Two items in the Bill cause me great concern. I am sure that my hon. Friend the Minister is aware of my views on the right of peremptory challenge, as I have expressed them before. Having supported that right, I am concerned about the provisions, as there is little evidence to back up the criticisms that have been levelled. I do not think that

I have challenged more than 20 jurors while practising at the criminal bar. I challenged many of those jurors, particularly in fraud cases, because they could not read the oath on the card. If a juror cannot read the oath, he will probably be unable to read a balance sheet or to understand the complexities involved in fraud cases.

I am also concerned about the inequality in the treatment of the defence and the prosecution. The prosecution will effectively have a right of peremptory challenge in asking a juror to stand by for the Crown, but that advantage will not be enjoyed by the defence. If that ever came before the European Court of Human Rights for consideration I am sure that it would take a dim view of it.

More importantly, the provision aims to rectify an evil that occurs when there are many defendants in a case, and counsel for the defence attempts to tamper with the make-up of the jury to the advantage of the defence. There are, however, other ways of dealing with that problem apart from abolishing the right of peremptory challenge. Rules could be framed to deal with cases in which there is more than one defendant, so that such manipulation of the jury cannot take place.

The question of appeals also causes me some anxiety. I fully support what has been said about the Court of Appeal's role in providing guidelines for sentencing in criminal cases. It has done that particularly well of late, as can be shown in the guidelines for sentences given for supplying drugs and rape. In such cases, two outstanding directives have been given by the Court of Appeal. But we are being asked to support a clause that will give the relative of a murdered man, or a man killed through reckless driving, the opportunity to ask the Attorney-General to refer the case to the Court of Appeal. The Court of Appeal judges may say that in the circumstances the sentence is wholly wrong and that such and such should have happened. That would leave the relative dissatisfied. Moreover, the tabloid newspapers, in particular, might apply pressure and press for stronger provisions. Perhaps that issue should be reconsidered.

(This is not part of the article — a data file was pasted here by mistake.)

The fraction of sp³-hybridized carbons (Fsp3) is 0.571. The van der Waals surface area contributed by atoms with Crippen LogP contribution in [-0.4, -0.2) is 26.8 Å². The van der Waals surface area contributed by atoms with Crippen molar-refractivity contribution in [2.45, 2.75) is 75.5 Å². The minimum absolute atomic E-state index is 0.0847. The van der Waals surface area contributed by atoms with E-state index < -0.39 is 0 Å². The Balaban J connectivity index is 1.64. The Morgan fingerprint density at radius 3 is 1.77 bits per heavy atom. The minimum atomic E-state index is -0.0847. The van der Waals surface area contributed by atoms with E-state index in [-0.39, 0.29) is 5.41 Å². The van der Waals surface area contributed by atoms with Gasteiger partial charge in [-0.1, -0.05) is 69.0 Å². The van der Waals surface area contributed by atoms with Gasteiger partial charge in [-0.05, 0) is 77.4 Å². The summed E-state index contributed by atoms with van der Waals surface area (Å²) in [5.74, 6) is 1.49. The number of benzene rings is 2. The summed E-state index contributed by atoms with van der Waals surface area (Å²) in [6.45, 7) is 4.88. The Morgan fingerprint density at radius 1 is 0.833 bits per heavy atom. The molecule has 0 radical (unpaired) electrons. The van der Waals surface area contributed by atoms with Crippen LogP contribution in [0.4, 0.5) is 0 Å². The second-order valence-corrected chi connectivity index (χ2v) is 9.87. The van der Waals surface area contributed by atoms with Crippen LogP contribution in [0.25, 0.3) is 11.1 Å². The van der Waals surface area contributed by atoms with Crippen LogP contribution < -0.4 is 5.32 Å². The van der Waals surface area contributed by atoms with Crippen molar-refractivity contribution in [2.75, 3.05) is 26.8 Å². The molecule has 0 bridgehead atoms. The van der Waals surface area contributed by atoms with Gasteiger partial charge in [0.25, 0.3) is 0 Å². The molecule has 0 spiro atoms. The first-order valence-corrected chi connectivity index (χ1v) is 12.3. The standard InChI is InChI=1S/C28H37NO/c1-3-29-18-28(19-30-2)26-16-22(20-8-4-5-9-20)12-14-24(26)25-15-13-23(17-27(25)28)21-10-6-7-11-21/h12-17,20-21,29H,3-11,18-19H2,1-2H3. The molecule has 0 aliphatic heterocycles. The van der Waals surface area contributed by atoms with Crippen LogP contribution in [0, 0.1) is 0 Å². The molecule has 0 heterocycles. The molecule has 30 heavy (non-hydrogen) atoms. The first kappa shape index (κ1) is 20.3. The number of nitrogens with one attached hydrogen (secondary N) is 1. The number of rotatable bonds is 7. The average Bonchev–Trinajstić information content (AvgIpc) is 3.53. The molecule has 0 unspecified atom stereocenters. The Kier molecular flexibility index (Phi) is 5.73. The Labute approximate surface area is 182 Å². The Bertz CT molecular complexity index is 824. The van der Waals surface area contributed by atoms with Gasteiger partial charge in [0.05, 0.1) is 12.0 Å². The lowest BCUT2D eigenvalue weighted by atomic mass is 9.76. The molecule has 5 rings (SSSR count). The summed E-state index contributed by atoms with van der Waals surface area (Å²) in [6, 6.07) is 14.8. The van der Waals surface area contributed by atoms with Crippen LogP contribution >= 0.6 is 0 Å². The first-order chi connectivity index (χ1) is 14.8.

We could adopt two courses. First, we could bite the bullet about allowing the prosecution a right of appeal. We have never done that in this country, but that is effectively what we are doing. We could go the whole way, and could allow the prosecution, in cases of leniency, to refer the matter to the Court of Appeal. The other option would be to leave things as they are and avoid the double jeopardy that is often given as a reason for opposing such provisions. However, we have a halfway house. That is bound to lead to pressure for the prosecution to have a right of appeal in cases of leniency. I foresee that it is something that we shall be considering within the next few years. It would not surprise me to find ourselves dealing with such a measure in the years to come.

I have expressed two criticisms of the Bill, but we have a sound piece of proposed legislation before us, which deserves to be supported, and the public will not understand why the Opposition are opposing it.

9.10 pm
Mr. Clive Soley (Hammersmith)

The Home Secretary's speech and the speeches of the many Conservative Back Benchers who have contributed to the debate, plus the issue of the paper yesterday entitled "Criminal Justice: A Working Paper"—it is clearly a party political paper designed to help the Conservative party during the coming election campaign—have posed an awful warning to the British people. That document, the Home Secretary's contribution and the remarks of Conservative Back Benchers are part of the Conservative party's claim of success in dealing with the problem of crime. A passage in the document states: Much of the action described in the previous paper"— that was issued about two years ago— is now complete. In other words, the Government are running a successful campaign in terms of law and order. But is it complete?

Let us consider the figures that my right hon. Friend the Member for Manchester, Gorton (Mr. Kaufman) produced when he opened the debate on behalf of the Opposition, on which no one was able to challenge him. Let us consider the overall picture of recent years. What are the Government's achievements? There is more crime than ever before and the rate of increase in the number of offences of theft, burglary and robbery is much faster than under any other recent Government, Labour or Tory. I can push the point home because I can say with confidence that the Governments of the right hon. Member for Old Bexley and Sidcup (Mr. Heath) and of Harold Macmillan, as he then was, would not have tolerated these figures.

The present Government have done more to destroy law and order than any other recent Government. That is demonstrated by the crime figures, and we know that we send more people to prison than any other country in western Europe, including Turkey, which traditionally has had one of the highest prison populations in the area. The hon. Member for Cheltenham (Mr. Irving)—I am sorry that I missed his speech because I know that he speaks well on these issues—knows full well the disaster that that implies within the prison system. We send more young people into custody than any other country in western Europe, and any other comparable country worth talking about in the western world.